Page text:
|Author Frank Viola has just released his newest book, God’s Favorite Place on Earth.
Here is a review.
From David Fitch, Reclaiming the Mission.
I’ll admit it, Frank Viola is an enigma to me (I mean that in the most flattering of terms). His writings have significant influence in worlds I intersect with. They often provoke on issues of the church that I resonate with. He says things I would say but with more friendly prose. He says them provocatively and knows how to get the message out. Like notice how many reviews there on Amazon for his book Pagan Christainity. I have friends who hate a book he writes one year, and love a book he writes the next. He writes on many topics close to my theological agenda. I was particularly curious with what he was trying to say with Beyond Evangelical.
How does he do this? Provoke yet charm? Speak into such huge issues and get people to listen to him? (I wish I could do this!). And you never know what he’s going to do next. So when he asked me to blurb his book God’s Favorite Place on Earth I go “cool” let me take a look. It wasn’t at all what I was expecting. This is what I mean when I say Frank is an enigma: unpredictable in his writing.
This book is a “trip” back to the village of Bethany, the town of Lazarus. It’s an encounter with Jesus in the neighborhood (I wish I had used that line in the blurb). It’s a devotional but it also takes pains to be historical. The premise of the book is simple: when Jesus was on the earth, He was rejected everywhere He went . . . from Bethlehem, to Nazareth, to Jerusalem. The only exception was this little village of Bethany. Frank unfolds how Jesus walks and becomes known (and loved) in Bethany beginning with Lazarus death. We find ourselves in the middle of the story. And within each little piece of the story, Christians are led through the struggles we all face in our everyday lives.
I so appreciated the book I wrote the following blurb for it:
“More than a devotional, better than an academic study, God’s Favorite Place on Earth is a deeply moving pastoral book that will build your faith. Turn its pages slowly, pause between chapters and allow yourself to be immersed into the world of the New Testament. Prepare yourself for an encounter with Jesus the Galilean yet the very Son of God.”
David Fitch, B R Lindner Chair of Evangelical Theology, Northern Seminary, author of Prodigal Christianity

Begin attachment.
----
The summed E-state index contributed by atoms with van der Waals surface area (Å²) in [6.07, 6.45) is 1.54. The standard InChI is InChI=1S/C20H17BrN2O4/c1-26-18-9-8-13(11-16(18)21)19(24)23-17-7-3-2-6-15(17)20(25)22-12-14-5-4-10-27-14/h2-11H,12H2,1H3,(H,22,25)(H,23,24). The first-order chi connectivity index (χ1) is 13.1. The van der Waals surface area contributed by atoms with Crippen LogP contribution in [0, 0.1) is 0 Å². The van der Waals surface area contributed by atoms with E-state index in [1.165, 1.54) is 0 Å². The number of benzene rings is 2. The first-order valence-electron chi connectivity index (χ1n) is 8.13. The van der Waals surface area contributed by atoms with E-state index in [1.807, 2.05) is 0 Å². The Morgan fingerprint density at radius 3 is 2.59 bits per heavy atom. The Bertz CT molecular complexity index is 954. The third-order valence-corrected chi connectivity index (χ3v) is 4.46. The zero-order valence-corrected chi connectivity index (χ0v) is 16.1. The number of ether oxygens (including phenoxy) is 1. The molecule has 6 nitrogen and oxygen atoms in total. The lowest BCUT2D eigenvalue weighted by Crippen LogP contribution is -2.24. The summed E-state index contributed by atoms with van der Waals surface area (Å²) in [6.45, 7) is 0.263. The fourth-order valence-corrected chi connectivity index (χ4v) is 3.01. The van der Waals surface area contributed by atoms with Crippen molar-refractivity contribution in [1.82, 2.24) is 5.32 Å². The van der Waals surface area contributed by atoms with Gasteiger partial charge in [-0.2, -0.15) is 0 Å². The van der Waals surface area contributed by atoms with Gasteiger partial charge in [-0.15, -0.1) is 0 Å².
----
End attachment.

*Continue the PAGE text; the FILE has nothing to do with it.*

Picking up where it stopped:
According to Frank Viola’s ReChurch series, when the church functions according to its nature, it offers:
• interdependence instead of independence
• wholeness instead of fragmentation
• participation instead of spectatorship
• connectedness instead of isolation
• solidarity instead of individualism
• spontaneity instead of institutionalization
• relationship instead of programs
• servitude instead of dominance
• enrichment instead of insecurity
• freedom instead of bondage
• community instead of corporation
• bonding instead of detachment
by Jonathan Merritt
Frank Viola is a leading Christian author who has never shied away from difficult conversations. For example, his book, Pagan Christianity, has been outlawed on some continents for its scathing indictment of the structure and construct of the church. His ability to navigate difficult waters has led him to write more than a dozen books–including one of my 10 favorite books of the last decade, Jesus Manifesto–and has made his blog, “Beyond Evangelical,” one of the most visited Christian blogs in America.
This week, Viola released his newest book, God’s Favorite Place on Earth. The book takes a fresh look at Bethany, the one town where Jesus was always well received. In this interview, we talk about the new book, his view on women in the church, and accusations from some that he has moved outside of Christian orthodoxy.
Would you elaborate on that? How is it different, and why are they so significant to you?
FV: From Eternity to Here is a 320-page volume in which I seek to unveil the grand mission of God from Genesis to Revelation. It’s the kind of book that packs a lot of information on every page, so readers routinely ruminate on the chapters and take their time absorbing the content, not because it’s academic or hard to read, but because it’s so dense. One of the first readers of the book made this all-too kind remark about it: “It’s an exegetical treasury. Every page is densely packed with deep spiritual insights.”
By contrast, God’s Favorite Place on Earth is a quick and easy read. It’s a work of biblical narrative, I tell the story of Jesus in Bethany through the eyes of Lazarus. After Lazarus speaks, I make specific applications for our lives today. The book addresses 18 specific problems that we Christians face.
I crafted the book to be something that would a fun and exciting read, but one that was insightful and practically helpful as well. Leonard Sweet summed up his view of the book by saying that it’s “part novel, part biography, part theology, part Bible study.”
In addition, I had two first-rate New Testament scholars (Craig Keener and Joel B. Green) read the book in order to ensure faithfulness to Scripture and first-century history.